Mother-to-Child Transmission of HIV: Development of Infant Drug Resistance

In September of 2000, the General Assembly of the United Nations held the Millennium Summit to adopt an “Earth Charter” and a “Declaration” that would lead to global governance.  The summit focused on the role of the United Nations in the 21st century; in particular, the UN’s role in pulling over one billion people out of extreme poverty, halting the pandemic of HIV/AIDS and protecting the global environment.  With 150 heads of state in attendance, it was the largest gathering of world leaders in history as of 2000; the outcome of this summit was eight international development objectives known as the UN Millennium Goals.  Two of these goals expressed an intention by the year 2015 to reverse the spread of HIV/AIDS1 and to reduce by 66% the infant mortality rate 2.

Using a class of pharmaceutical drugs known as anti-retrovirals (ARVs), great strides have been made toward achieving these UN Millennium Goals.  However, each year approximately 300,000 infants still contract HIV/AIDS 3.  Almost all of these HIV+ infants are infected through mother-to-child transmission, and in the absence of treatment,  half will die before the age of two.  Using ARV therapy, the total rate of mother-to-child transmission (MTCT) can be reduced to between two and five percent (without treatment, rates are between 20-45%) 4.   In developed countries where ARVs are readily available and can be easily accessed by HIV+ pregnant women, this therapy is an effective tool in protecting infants.  However, in resource poor countries, where 70% of the HIV+ population exist, ARV therapy is not always available; when it is, patient compliance cannot be guaranteed because of associated HIV stigma, and often, HIV+ pregnant women cannot access the medication.  Consequently, of the 300,000 HIV infected infants yearly, 250,000 occur in the ten countries with the highest number of HIV+ pregnant women 4.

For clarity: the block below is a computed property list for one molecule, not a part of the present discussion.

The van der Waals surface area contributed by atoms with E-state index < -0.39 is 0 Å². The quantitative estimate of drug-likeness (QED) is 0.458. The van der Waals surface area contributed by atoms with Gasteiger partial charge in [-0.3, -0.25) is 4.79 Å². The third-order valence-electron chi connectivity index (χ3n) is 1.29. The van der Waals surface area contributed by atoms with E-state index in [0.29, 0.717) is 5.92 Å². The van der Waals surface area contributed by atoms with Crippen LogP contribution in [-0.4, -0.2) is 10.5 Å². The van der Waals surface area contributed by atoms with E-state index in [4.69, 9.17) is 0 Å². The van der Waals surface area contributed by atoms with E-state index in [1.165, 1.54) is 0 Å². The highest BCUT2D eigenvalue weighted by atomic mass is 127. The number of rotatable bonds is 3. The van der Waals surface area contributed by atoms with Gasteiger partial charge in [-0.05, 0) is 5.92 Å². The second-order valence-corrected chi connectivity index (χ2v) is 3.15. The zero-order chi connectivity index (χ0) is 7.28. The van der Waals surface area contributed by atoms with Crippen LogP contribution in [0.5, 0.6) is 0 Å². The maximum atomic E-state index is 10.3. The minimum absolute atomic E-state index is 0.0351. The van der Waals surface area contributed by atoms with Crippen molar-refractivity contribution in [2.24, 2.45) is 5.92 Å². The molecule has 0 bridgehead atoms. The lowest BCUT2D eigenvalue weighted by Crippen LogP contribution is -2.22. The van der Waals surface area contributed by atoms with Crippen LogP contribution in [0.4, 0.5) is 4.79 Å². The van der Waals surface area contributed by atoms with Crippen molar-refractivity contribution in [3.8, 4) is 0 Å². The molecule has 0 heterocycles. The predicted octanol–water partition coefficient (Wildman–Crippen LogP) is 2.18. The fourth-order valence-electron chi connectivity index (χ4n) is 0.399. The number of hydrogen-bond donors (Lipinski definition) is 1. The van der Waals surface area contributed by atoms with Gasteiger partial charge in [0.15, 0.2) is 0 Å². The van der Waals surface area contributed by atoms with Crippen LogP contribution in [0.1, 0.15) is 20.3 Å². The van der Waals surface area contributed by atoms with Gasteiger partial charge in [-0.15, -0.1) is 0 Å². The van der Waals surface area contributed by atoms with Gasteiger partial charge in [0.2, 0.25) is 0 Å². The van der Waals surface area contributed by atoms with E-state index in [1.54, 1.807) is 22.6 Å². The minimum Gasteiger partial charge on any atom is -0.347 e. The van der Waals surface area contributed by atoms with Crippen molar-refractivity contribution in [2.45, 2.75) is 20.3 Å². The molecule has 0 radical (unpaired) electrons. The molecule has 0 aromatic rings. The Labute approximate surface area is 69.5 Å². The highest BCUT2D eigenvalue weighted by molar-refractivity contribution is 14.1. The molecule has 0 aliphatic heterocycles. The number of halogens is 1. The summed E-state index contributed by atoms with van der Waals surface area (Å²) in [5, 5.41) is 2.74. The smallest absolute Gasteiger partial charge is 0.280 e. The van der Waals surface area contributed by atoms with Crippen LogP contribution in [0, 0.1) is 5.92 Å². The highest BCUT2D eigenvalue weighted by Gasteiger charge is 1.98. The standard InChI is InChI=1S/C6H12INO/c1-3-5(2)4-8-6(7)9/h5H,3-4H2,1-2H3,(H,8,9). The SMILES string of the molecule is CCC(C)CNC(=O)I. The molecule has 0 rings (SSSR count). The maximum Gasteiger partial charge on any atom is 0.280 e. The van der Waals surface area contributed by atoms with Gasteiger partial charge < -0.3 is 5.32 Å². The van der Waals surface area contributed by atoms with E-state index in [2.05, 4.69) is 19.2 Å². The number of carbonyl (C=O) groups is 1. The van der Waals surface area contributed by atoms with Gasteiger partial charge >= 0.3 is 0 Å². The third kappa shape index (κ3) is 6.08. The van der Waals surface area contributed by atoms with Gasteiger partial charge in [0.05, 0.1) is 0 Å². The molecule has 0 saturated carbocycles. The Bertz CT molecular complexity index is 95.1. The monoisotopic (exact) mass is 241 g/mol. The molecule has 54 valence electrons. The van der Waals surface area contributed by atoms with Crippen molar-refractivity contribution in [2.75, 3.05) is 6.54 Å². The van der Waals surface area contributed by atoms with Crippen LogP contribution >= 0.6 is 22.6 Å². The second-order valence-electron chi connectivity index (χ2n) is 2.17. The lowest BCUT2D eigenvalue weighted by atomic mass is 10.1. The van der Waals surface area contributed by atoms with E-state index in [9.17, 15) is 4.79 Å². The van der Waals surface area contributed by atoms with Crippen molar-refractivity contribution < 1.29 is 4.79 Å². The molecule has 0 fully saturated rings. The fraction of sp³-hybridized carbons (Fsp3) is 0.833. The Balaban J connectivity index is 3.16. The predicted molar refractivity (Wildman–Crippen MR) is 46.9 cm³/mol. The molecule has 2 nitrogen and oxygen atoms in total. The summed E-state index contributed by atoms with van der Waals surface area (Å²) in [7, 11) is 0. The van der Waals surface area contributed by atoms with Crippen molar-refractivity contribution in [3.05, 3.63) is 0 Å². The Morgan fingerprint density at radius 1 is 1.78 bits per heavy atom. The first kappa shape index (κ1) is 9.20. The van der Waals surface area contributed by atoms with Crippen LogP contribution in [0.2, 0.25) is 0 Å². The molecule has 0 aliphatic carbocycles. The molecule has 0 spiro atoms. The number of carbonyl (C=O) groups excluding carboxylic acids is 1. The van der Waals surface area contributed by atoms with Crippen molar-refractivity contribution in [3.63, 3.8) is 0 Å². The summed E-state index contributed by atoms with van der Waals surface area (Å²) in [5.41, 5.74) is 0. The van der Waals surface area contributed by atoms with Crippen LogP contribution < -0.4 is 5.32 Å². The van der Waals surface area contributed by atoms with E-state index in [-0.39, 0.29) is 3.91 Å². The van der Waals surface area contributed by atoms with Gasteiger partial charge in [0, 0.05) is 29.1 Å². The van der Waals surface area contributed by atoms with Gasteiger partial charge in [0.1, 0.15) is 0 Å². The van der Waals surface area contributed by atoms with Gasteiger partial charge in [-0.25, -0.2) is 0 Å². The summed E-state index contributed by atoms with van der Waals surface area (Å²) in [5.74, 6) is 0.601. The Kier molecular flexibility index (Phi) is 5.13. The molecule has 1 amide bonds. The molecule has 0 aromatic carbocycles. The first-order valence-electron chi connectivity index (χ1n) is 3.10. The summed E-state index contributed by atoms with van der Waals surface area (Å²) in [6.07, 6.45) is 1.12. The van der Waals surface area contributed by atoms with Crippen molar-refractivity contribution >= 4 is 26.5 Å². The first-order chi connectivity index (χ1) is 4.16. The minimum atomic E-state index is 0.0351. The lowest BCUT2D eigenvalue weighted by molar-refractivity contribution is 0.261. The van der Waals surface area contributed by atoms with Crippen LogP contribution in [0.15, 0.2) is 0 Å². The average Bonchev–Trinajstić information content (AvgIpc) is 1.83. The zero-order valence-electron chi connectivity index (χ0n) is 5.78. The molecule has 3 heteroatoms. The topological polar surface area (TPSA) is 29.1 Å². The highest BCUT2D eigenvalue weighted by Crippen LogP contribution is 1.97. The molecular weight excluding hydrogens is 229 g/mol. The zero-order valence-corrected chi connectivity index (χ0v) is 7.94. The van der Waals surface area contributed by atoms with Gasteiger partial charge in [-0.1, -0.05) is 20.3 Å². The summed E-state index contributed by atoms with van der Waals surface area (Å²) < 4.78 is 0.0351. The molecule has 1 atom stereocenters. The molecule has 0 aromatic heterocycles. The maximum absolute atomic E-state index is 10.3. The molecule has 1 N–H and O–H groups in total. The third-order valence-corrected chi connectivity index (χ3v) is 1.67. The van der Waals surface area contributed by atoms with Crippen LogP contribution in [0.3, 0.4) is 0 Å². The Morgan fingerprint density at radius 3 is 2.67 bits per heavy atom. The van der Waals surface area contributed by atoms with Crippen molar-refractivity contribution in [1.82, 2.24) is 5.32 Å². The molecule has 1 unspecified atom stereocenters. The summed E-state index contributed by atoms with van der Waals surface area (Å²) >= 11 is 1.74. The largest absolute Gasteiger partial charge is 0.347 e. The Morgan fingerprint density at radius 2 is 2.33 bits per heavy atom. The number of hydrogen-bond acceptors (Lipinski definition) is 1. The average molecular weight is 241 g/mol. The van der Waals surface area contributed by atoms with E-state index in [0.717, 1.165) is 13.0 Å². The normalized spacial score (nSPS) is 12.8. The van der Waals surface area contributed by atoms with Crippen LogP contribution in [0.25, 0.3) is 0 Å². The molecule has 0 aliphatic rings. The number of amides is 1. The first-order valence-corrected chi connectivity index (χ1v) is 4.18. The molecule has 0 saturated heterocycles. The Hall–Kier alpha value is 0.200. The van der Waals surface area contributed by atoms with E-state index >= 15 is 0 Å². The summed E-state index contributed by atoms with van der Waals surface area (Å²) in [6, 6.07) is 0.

In addition to the challenges of ARV availability, distribution and patient compliance, the issue of ARV (drug) resistance is a growing issue.which is seldomly discussed.  It turns out that when ARVs are administered to HIV+ pregnant women in accordance with WHO recommendations, more than half the infants who still contract HIV demonstrate resistance to further treatment with ARVs 5.  Sadly, the progression of HIV/AIDS in infants is much more rapid than the progression of HIV in adults.  Infant CD4 counts drop more quickly, they present with AIDS symptoms sooner and usually die within 24 months of birth.

At present, the best treatment in the prevention of mother-to-child transmission (PMTCT) is anti-retroviral therapy.  While ARV therapy goes a long way towards meeting the UN Millennium Goals of reversing the spread of HIV/AIDS and of reducing the infant mortality rate, it cannot be the final answer for PMTCT.  The hurdles of availability, distribution, patient compliance, and drug resistance make if far from an optimal solution to the problem.  The scientific community must continue to look at alternative solutions for HIV MTCT such as Vitalwave™, a photodisinfection technology currently under development 6.

1 UN Millennium Goal 6A –

2 UN Millennium Goal 4A –

3 Towards Universal Access: Scaling up priority HIV/AIDS Interventions in the Health Sector, 2010 Progress Report –
4 PMTCT Strategic Vision 2010-2015 –
5 Antiretroviral Drugs for Treating Pregnant Women and Preventing HIV Infection in Infants –


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